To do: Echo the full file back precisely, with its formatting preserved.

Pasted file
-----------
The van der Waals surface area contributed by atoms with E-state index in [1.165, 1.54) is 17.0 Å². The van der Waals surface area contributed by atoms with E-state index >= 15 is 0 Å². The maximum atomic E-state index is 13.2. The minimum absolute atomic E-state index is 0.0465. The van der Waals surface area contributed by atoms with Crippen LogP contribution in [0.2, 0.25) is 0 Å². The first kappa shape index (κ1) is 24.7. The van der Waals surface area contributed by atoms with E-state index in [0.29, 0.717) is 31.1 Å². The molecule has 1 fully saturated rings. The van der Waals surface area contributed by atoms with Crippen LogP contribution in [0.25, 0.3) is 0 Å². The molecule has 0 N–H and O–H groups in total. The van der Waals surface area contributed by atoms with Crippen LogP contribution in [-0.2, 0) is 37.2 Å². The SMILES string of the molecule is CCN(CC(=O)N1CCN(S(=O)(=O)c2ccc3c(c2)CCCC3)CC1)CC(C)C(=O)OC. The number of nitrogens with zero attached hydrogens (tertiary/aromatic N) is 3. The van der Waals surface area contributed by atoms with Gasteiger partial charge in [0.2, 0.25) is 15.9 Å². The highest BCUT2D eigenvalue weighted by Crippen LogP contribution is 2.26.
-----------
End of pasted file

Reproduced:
The van der Waals surface area contributed by atoms with E-state index in [1.165, 1.54) is 17.0 Å². The van der Waals surface area contributed by atoms with E-state index >= 15 is 0 Å². The maximum atomic E-state index is 13.2. The minimum absolute atomic E-state index is 0.0465. The van der Waals surface area contributed by atoms with Crippen LogP contribution in [0.2, 0.25) is 0 Å². The first kappa shape index (κ1) is 24.7. The van der Waals surface area contributed by atoms with E-state index in [0.29, 0.717) is 31.1 Å². The molecule has 1 fully saturated rings. The van der Waals surface area contributed by atoms with Crippen LogP contribution in [0.25, 0.3) is 0 Å². The molecule has 0 N–H and O–H groups in total. The van der Waals surface area contributed by atoms with Crippen LogP contribution in [-0.2, 0) is 37.2 Å². The SMILES string of the molecule is CCN(CC(=O)N1CCN(S(=O)(=O)c2ccc3c(c2)CCCC3)CC1)CC(C)C(=O)OC. The number of nitrogens with zero attached hydrogens (tertiary/aromatic N) is 3. The van der Waals surface area contributed by atoms with Gasteiger partial charge in [0.2, 0.25) is 15.9 Å². The highest BCUT2D eigenvalue weighted by Crippen LogP contribution is 2.26.